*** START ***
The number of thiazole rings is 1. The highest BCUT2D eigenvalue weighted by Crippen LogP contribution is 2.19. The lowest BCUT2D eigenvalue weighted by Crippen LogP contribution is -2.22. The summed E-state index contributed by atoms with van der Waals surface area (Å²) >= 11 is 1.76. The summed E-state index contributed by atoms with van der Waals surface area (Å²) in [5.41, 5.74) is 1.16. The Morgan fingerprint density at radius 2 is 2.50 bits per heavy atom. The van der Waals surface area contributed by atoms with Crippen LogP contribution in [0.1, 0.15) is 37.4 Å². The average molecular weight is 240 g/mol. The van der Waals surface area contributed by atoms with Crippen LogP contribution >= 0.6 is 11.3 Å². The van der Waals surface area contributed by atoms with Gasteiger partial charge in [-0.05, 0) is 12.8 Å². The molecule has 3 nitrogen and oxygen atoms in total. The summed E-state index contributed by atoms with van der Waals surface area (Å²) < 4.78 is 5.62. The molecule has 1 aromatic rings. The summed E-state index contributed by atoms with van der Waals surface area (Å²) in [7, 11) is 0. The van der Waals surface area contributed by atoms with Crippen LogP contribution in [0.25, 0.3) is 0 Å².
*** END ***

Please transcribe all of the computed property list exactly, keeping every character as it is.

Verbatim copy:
The number of thiazole rings is 1. The highest BCUT2D eigenvalue weighted by Crippen LogP contribution is 2.19. The lowest BCUT2D eigenvalue weighted by Crippen LogP contribution is -2.22. The summed E-state index contributed by atoms with van der Waals surface area (Å²) >= 11 is 1.76. The summed E-state index contributed by atoms with van der Waals surface area (Å²) in [5.41, 5.74) is 1.16. The Morgan fingerprint density at radius 2 is 2.50 bits per heavy atom. The van der Waals surface area contributed by atoms with Crippen LogP contribution in [0.1, 0.15) is 37.4 Å². The average molecular weight is 240 g/mol. The van der Waals surface area contributed by atoms with Crippen LogP contribution >= 0.6 is 11.3 Å². The van der Waals surface area contributed by atoms with Gasteiger partial charge in [-0.05, 0) is 12.8 Å². The molecule has 3 nitrogen and oxygen atoms in total. The summed E-state index contributed by atoms with van der Waals surface area (Å²) < 4.78 is 5.62. The molecule has 1 aromatic rings. The summed E-state index contributed by atoms with van der Waals surface area (Å²) in [7, 11) is 0. The van der Waals surface area contributed by atoms with Crippen LogP contribution in [0.25, 0.3) is 0 Å².